The DC also stated, “ We have done all this (arrest of Mian Iqbal) in our submission to the Master of the Two Worlds (the Holy Prophet). It is possible that this service of ours might gain acceptance in his august presence.”

The tabloid not only splashed the ‘great’ action of the DC, it even wrote an editorial on the subject that ended on the following note:

“Mr Tariq Javed Afridi, the DC’s action against the Qadiani missionaries and the District President, and their incarceration behind bars of prison, is not only commendable but deserves high acclaim. If this policy persists, it will soon cleanse the whole atmosphere of all evil.”

This case under the blasphemy law was registered at the order of the DC, and a mullah Hafiz Muhammad Siddique was arranged to act as the complainant in FIR 160/94. The mutual cooperation between the mullah and the state was shown by the headline in the daily Sahil, Rajanpur of October 15, 1995:

We are grateful to the Ulema (clerics) for their support – Tariq Afridi.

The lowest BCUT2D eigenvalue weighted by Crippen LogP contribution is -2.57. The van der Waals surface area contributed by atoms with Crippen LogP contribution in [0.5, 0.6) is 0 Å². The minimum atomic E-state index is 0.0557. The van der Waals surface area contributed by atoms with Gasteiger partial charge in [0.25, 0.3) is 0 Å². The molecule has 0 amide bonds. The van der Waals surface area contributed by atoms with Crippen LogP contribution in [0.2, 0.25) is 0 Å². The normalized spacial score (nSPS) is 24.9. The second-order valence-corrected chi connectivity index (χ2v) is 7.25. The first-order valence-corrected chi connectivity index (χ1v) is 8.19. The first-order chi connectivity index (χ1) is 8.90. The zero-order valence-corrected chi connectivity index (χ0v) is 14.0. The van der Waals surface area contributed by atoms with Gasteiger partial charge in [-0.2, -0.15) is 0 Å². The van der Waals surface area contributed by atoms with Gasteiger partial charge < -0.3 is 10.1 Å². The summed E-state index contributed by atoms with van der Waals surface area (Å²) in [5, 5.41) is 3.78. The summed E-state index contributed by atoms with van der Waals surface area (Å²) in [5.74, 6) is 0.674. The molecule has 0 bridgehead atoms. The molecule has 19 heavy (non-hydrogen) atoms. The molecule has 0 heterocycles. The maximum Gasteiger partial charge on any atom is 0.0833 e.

It should be mentioned here that this DC, Tariq Javed Afridi was, a few months later, found guilty of corruption by the government, and ended up in prison.

The mullahs of the Khatme Nabuwwat Organization get paid from confidential sources for making mischief. Mullah Ali Muhammad Parhar heads this organization in Rajanpur and maintains close liaison with the police to mutual benefit. In 1999 he succeeded in getting a criminal case registered in FIR 260/99 against Mian Iqbal Ahmad under PPC 298C/ 298. In this case they got one, Nazir Ahmad Dangar (in Punjabi, a Dangar means ‘animal’) make a fabricated complaint. They found the excuse in a small gathering of Ahmadi young men in an Ahmadiyya mosque at a village Kotla Janda. Mian Iqbal and six unnamed Ahmadis were accused of proselytizing, defiling the Holy Prophet, using a loudspeaker, assembling in a place of worship that has a minaret like a mosque etc. In fact no non-Ahmadi had been invited nor permitted to attend the gathering, no loudspeaker was used as there was no need of one to talk to only 70 persons, nor does that mosque have a minaret; and of course, no Ahmadi would ever think of defiling the good name of the Holy Prophet. The complaint was a pack of lies. No wonder, the magistrate accepted Mian Iqbal’s plea for bail.